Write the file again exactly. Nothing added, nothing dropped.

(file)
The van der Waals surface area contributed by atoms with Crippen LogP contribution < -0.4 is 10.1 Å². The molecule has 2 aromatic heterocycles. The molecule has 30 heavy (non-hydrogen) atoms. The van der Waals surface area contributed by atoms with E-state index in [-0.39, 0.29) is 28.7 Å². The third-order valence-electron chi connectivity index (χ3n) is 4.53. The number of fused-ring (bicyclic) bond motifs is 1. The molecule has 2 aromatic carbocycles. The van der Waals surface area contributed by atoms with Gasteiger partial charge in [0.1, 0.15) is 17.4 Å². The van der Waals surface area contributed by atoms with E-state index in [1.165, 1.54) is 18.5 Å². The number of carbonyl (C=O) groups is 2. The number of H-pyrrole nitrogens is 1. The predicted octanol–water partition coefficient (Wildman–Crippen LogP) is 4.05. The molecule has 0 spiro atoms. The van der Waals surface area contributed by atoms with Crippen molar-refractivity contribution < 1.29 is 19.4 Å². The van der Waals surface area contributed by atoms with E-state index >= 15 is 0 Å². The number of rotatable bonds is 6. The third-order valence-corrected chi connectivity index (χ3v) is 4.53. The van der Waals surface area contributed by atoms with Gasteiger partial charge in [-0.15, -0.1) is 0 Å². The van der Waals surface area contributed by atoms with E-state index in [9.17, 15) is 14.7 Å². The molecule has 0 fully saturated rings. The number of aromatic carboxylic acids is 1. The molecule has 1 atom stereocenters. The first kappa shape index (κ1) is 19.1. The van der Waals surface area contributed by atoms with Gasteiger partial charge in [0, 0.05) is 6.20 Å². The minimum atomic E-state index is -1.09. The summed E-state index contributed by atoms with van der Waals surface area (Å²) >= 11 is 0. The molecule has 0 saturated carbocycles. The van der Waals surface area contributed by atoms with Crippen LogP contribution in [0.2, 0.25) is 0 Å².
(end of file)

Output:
The van der Waals surface area contributed by atoms with Crippen LogP contribution < -0.4 is 10.1 Å². The molecule has 2 aromatic heterocycles. The molecule has 30 heavy (non-hydrogen) atoms. The van der Waals surface area contributed by atoms with E-state index in [-0.39, 0.29) is 28.7 Å². The third-order valence-electron chi connectivity index (χ3n) is 4.53. The number of fused-ring (bicyclic) bond motifs is 1. The molecule has 2 aromatic carbocycles. The van der Waals surface area contributed by atoms with Gasteiger partial charge in [0.1, 0.15) is 17.4 Å². The van der Waals surface area contributed by atoms with E-state index in [1.165, 1.54) is 18.5 Å². The number of carbonyl (C=O) groups is 2. The number of H-pyrrole nitrogens is 1. The predicted octanol–water partition coefficient (Wildman–Crippen LogP) is 4.05. The molecule has 0 spiro atoms. The van der Waals surface area contributed by atoms with Crippen molar-refractivity contribution < 1.29 is 19.4 Å². The van der Waals surface area contributed by atoms with E-state index >= 15 is 0 Å². The number of rotatable bonds is 6. The third-order valence-corrected chi connectivity index (χ3v) is 4.53. The van der Waals surface area contributed by atoms with Gasteiger partial charge in [-0.15, -0.1) is 0 Å². The van der Waals surface area contributed by atoms with E-state index in [9.17, 15) is 14.7 Å². The molecule has 0 fully saturated rings. The number of aromatic carboxylic acids is 1. The molecule has 1 atom stereocenters. The first kappa shape index (κ1) is 19.1. The van der Waals surface area contributed by atoms with Gasteiger partial charge in [0, 0.05) is 6.20 Å². The minimum atomic E-state index is -1.09. The summed E-state index contributed by atoms with van der Waals surface area (Å²) >= 11 is 0. The molecule has 0 saturated carbocycles. The van der Waals surface area contributed by atoms with Crippen LogP contribution in [0.2, 0.25) is 0 Å².